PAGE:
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07-07-2011, 01:04 PM   #16
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lovely bird pic luftfluss - is that w/ your tammy 70-300? funny i hadn't thought about turning off sr. is the pentax SR gyro based? i was thinking of SR being a digital logic thing based on the image sensor but i could see a gyro being more reliable without needing crazy fast processing power.
marc i set it on sports program thinking it would up the shutter enough, but i guess not, the in camera preview it's hard to tell how sharp it will be, only if you get total junk. would there be any advantage to forcing the shutter speed even if underexposed and just jacking up brightness post processing?
laurentiu, with a 55-200, should i jump straight to a mirror, or is the 55-300 enough longer and better to make it worthwhile?
overall i'm starting to get the feeling i should optimize the k200d for tele shots since they're more demanding, and use the p&s for wide shots if i want to be able to grab from the backpack and shoot on demand for a range of conditions and subjects. some of the p&s out there claim crazy long tele ends, 600-800mm equivalent but just guessing with tiny sensor and superzoom that would be even worse iq than a consumer zoom + tc on my k200d?

07-07-2011, 01:30 PM   #17
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OOps - I looked at the osprey pic and it's @ 500mm, so that would be the Sigma 170-500.

The Pentax SR is based on a floating sensor.

As far as superzooms with long teles go... it's tough. There's a lot of compromised optics squeezing light into a tiny sensor, photos really suffer. It's not impossible to get a great shot with an 800mm superzoom, but you need to have really low ISO and a relatively stationary subject. AF will be slower, too.

I've actually thought of getting a high-quality P&S, like a Panasonic LX5, Samsung TL500, etc. and taking that with me when I'm out for wildlife shooting so I could easily grab scenic shots. That's a lotta cash, though,

Here's a seagull taken with K100D + Tamron 70-300.

Last edited by luftfluss; 06-08-2016 at 08:25 AM.
07-07-2011, 01:36 PM   #18
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QuoteOriginally posted by donyjunk Quote
overall i'm starting to get the feeling i should optimize the k200d for tele shots since they're more demanding, and use the p&s for wide shots if i want to be able to grab from the backpack and shoot on demand for a range of conditions and subjects. some of the p&s out there claim crazy long tele ends, 600-800mm equivalent but just guessing with tiny sensor and superzoom that would be even worse iq than a consumer zoom + tc on my k200d?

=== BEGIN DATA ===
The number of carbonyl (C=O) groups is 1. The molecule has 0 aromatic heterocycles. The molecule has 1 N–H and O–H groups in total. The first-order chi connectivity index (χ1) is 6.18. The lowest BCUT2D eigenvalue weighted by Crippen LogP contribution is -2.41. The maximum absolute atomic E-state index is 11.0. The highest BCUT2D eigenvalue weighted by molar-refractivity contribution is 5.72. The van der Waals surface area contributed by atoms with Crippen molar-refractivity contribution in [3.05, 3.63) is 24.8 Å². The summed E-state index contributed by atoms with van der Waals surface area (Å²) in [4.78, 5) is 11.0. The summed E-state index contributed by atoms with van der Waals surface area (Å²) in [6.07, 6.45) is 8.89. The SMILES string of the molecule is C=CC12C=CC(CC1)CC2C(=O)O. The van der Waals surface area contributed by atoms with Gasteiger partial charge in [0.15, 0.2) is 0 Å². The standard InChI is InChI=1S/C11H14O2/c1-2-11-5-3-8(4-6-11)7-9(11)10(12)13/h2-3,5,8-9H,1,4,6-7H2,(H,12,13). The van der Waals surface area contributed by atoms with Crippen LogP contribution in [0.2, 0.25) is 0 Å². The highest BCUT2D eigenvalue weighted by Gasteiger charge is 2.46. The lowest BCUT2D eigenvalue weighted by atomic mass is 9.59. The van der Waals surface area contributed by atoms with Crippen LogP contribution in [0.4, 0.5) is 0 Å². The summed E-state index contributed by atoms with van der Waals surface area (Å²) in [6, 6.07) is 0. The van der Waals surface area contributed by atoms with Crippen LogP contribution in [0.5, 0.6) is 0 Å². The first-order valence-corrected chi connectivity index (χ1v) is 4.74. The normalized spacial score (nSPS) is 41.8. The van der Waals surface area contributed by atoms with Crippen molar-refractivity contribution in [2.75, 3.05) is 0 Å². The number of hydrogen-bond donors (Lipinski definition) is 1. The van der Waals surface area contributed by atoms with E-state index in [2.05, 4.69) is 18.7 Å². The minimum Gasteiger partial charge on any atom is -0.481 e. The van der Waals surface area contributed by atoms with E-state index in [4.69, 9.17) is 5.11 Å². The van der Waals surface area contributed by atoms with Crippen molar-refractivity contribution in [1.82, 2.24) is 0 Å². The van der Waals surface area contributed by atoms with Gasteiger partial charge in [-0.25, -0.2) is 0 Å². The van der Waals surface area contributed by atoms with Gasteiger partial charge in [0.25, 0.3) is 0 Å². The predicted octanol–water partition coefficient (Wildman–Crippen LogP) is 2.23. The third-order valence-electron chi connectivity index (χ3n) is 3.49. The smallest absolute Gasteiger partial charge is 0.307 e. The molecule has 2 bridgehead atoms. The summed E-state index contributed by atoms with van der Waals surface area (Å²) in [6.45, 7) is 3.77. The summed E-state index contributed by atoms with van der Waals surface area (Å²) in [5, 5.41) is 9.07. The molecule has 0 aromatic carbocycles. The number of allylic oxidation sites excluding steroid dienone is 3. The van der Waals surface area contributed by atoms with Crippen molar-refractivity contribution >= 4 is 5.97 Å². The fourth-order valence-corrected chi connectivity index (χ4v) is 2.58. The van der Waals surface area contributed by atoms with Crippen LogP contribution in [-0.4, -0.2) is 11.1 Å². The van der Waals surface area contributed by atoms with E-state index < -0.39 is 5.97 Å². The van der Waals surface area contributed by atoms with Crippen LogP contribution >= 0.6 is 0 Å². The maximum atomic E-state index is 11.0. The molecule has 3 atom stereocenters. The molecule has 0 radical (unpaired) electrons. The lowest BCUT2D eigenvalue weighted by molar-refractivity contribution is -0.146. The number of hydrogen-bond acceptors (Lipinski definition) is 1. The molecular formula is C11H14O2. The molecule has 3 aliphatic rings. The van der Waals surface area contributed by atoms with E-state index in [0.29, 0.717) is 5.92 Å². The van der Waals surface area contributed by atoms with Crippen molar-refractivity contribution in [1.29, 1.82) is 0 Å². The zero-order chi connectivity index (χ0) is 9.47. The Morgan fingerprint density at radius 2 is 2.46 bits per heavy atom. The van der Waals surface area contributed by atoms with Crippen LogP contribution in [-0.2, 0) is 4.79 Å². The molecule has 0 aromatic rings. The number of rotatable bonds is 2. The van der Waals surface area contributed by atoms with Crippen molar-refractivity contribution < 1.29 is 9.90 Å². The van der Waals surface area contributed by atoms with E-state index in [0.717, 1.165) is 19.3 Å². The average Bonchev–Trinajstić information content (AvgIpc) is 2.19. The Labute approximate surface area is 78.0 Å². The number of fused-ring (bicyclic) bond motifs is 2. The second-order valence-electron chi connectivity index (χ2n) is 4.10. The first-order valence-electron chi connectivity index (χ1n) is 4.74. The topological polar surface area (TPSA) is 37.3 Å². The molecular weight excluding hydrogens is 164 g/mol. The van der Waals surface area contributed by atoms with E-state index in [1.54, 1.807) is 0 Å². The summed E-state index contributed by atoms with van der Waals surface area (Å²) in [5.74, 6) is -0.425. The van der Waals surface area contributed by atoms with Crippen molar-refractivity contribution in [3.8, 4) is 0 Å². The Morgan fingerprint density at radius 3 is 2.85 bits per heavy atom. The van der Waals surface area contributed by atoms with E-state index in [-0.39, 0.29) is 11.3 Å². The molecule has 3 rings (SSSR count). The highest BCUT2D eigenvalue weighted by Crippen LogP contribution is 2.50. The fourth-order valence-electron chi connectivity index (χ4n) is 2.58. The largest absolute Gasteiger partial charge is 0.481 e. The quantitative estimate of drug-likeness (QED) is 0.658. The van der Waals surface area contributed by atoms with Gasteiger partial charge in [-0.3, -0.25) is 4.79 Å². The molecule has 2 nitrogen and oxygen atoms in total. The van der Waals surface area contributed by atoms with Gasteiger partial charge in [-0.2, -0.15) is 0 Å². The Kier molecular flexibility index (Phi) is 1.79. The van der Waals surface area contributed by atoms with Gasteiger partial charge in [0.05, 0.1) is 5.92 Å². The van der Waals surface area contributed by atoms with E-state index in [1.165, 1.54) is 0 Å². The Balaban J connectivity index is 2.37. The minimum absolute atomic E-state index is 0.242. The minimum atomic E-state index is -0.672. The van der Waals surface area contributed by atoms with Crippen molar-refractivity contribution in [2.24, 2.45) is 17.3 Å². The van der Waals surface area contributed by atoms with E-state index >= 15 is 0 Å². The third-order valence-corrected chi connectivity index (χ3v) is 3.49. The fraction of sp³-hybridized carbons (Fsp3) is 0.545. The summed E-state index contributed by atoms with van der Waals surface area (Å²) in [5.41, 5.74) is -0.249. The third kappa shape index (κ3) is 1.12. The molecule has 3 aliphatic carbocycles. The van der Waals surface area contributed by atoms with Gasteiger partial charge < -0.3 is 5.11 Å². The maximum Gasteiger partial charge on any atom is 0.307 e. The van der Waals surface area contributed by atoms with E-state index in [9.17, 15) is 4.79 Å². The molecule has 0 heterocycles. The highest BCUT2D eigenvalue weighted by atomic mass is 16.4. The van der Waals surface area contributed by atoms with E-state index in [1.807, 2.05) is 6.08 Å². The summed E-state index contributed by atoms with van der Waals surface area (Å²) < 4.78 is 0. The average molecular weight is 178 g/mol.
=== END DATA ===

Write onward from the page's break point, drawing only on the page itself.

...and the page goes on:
Yes, a P&S is handy for grabbing shots quickly. Yes, the IQ of a P&S superzoom is worse than what you'll put on your K200D. How much this matters depends on how you will display the pictures. Almost anything looks good if it's small enough. Almost anything looks good if it's printed on glossy paper, matted, set behind matte glass, framed, and hung in the right light and at the right distance. Almost anything looks BAD if it's pixel-peeped on a large video screen.
07-07-2011, 03:19 PM   #19
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QuoteOriginally posted by donyjunk Quote
would there be any advantage to forcing the shutter speed even if underexposed and just jacking up brightness post processing?
It's exactly the same as turning up ISO. In fact, that's all the camera really does whenyou raise ISO. The sensor has only one ISO - sometimes called base ISO. All others are acheived by taking the data off the sensor and brightening it. The only difference is that in-camera, it might be an analog process, at least up to 800 or so.

07-07-2011, 03:25 PM   #20
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QuoteOriginally posted by luftfluss Quote
My experience with Tamron 70-300 lens is different than Marc's. Perhaps the Quantaray versions have lesser QC? I found 300mm on the Tammy to be as sharp as the Pentax 50-200 @ 200mm.
I didn't mean to imply the tamron was much worse. It's very close at best, and in some shots it is a draw, or perjaps even an extremely slight win for the Tamron.

But given the 50-200 is smaller and flighter and focuses faster, I still consider it a win overall for the 50-200. and since the OP already has the 50-200, i dont't see any advantage to "upgrading" to the Tamron. But by all accouts, the 55-300 is indeed better.
07-07-2011, 03:25 PM   #21
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QuoteOriginally posted by luftfluss Quote
My experience with Tamron 70-300 lens is different than Marc's. Perhaps the Quantaray versions have lesser QC? I found 300mm on the Tammy to be as sharp as the Pentax 50-200 @ 200mm.
I didn't mean to imply the Tamron was bad. It's very close at best, and in some shots it is a draw, or perjaps even an extremely slight win for the Tamron.